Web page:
RELATED TERMS: Film making; Graphic Design; Music; Narrative environment design; Performance; Theatre; Human Actantiality; Realism; Reception theory and reader-response criticism; Epic theatre - Brecht
Audience comes from the latin audire meaning to hear. Nonetheless, it is used in film, theatre and performance to describe what might more naturally be called the spectators or viewers, as it is sight that tends to be prioritised in these media.
An audience consists of one person or more usually a group of people who have gathered to experience a work that is presented to them. While each person has their own experience, they also share a collective experience, at a performance of theatre, music, dance or other performance formats; or the screening of a film.
It is also used as a collective noun to refer to the remote and dispersed groups who experience mass media broadcasts, such as those of television and radio.
The term can also be applied to the readership of a book, newspaper or other printed publication.
From audience to participant in the design of narrative environments
In the context of the design of narrative environments, if the participation in such an environment takes the form of being an audience, for example of a video, this is at the more ‘passive’ end of the spectrum, although this still requires participation, for example, in the form of being able to read and decode the meanings that the text or performance articulates. Because they are often multi-modal and multi-media, it is rare that a narrative environment solely calls for an audience in this sense, which maintains a stage-auditorium relationship or a screen-auditorium relationship. Thus, many narrative environments require a more ‘active’ form of participation, both at the level of physical movement and at the level of intellectual engagement which, in turn, may lead to emotional enagement and through that positioning to ethical and political engagement.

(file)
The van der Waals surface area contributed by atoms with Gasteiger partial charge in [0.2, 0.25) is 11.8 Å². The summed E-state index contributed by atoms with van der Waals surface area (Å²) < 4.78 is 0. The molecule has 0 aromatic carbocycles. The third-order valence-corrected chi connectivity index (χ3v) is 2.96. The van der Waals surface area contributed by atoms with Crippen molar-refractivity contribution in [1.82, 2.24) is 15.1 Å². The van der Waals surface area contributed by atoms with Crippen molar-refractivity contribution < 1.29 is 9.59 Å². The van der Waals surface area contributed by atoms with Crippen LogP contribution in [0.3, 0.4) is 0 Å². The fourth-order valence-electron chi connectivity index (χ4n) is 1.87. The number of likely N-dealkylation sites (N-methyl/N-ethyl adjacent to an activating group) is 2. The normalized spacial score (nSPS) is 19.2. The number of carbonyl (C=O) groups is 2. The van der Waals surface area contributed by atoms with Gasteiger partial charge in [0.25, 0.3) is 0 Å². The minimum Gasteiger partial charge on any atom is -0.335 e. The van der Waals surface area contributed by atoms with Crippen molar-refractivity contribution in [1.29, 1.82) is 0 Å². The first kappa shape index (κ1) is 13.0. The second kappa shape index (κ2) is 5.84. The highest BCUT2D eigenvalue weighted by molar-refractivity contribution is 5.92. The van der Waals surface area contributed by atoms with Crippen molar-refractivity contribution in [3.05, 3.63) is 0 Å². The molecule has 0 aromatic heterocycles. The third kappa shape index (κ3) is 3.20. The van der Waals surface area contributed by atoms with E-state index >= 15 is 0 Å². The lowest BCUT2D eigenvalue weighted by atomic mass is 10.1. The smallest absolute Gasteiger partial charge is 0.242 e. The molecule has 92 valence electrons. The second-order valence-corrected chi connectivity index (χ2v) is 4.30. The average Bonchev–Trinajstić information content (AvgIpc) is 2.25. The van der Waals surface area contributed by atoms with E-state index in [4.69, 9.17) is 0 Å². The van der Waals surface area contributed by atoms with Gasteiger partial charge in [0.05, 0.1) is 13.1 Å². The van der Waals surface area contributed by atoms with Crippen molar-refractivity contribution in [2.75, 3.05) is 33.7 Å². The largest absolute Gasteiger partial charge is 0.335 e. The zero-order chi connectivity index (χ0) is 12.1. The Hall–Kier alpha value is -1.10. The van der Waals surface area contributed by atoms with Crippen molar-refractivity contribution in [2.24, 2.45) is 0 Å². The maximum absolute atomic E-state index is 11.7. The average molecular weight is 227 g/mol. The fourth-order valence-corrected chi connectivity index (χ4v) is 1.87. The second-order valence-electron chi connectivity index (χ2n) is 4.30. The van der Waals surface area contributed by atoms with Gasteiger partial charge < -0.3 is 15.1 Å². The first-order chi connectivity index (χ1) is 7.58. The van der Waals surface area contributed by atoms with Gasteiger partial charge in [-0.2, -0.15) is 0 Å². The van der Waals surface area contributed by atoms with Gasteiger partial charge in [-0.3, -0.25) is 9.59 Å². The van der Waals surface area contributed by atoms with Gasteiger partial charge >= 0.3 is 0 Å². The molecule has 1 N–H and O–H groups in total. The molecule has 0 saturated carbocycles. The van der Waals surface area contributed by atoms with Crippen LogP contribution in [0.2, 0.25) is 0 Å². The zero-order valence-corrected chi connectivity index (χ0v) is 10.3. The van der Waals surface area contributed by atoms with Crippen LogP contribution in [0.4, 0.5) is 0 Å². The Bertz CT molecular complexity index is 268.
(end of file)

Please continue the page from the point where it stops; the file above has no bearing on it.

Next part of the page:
The term audience seems to imply that the person or persons attending remain still and/or seated, with the body disengaged from the intellect. At the level of intellectual engagement, the narrative environment invites the participant to take part in the meaning production, not simply to receive a fully-developed moral or lesson, and be ready to learn, in which case the narrative environment is also a learning environment with its own pedagogic strategies and techniques. It is through this combined physical and intellectual movement, with its various forms of synaesthesia, that a narrative environment articulates its emotional import and its truth values, whether material, logical, emotional, ethical or political.
Thus, narrative environments, because they do not often retain the stage-auditorium or screen-auditorium as a structuring binary division, encourage audience participation to varying levels, bringing the audience as a whole, or members of it, like some variants of experimental theatre since the 1960s, inside the performance, even to a level that could be considered a form of co-authorship. This has implications for the way we think about narrative environments, where those who might be considered the audience are often inside the environment and therefore may, or may be caused to, experience the narrative as if they are characters within it, becoming participants in the ‘performance’ or ‘realisation’ of the narrative environment.
Even in conventional theatre, where the stage-auditorium divide is rigidly maintained, or indeed in the conventional classroom where the lectern-auditorium divide is similarly maintained, the audience has an effect on the performance. Actors and lecturers often talk about this effect, the way the energy and behaviour of the audience or the students affects their performance, hence giving rise to such notions as good, bad, lively, responsive or unresponsive audiences or students.
Bennett, S. (1988) The role of the audience: a theory of production and reception. McMaster University. Available at: https://macsphere.mcmaster.ca/bitstream/11375/6827/1/fulltext.pdf (Accessed: 31 March 2019).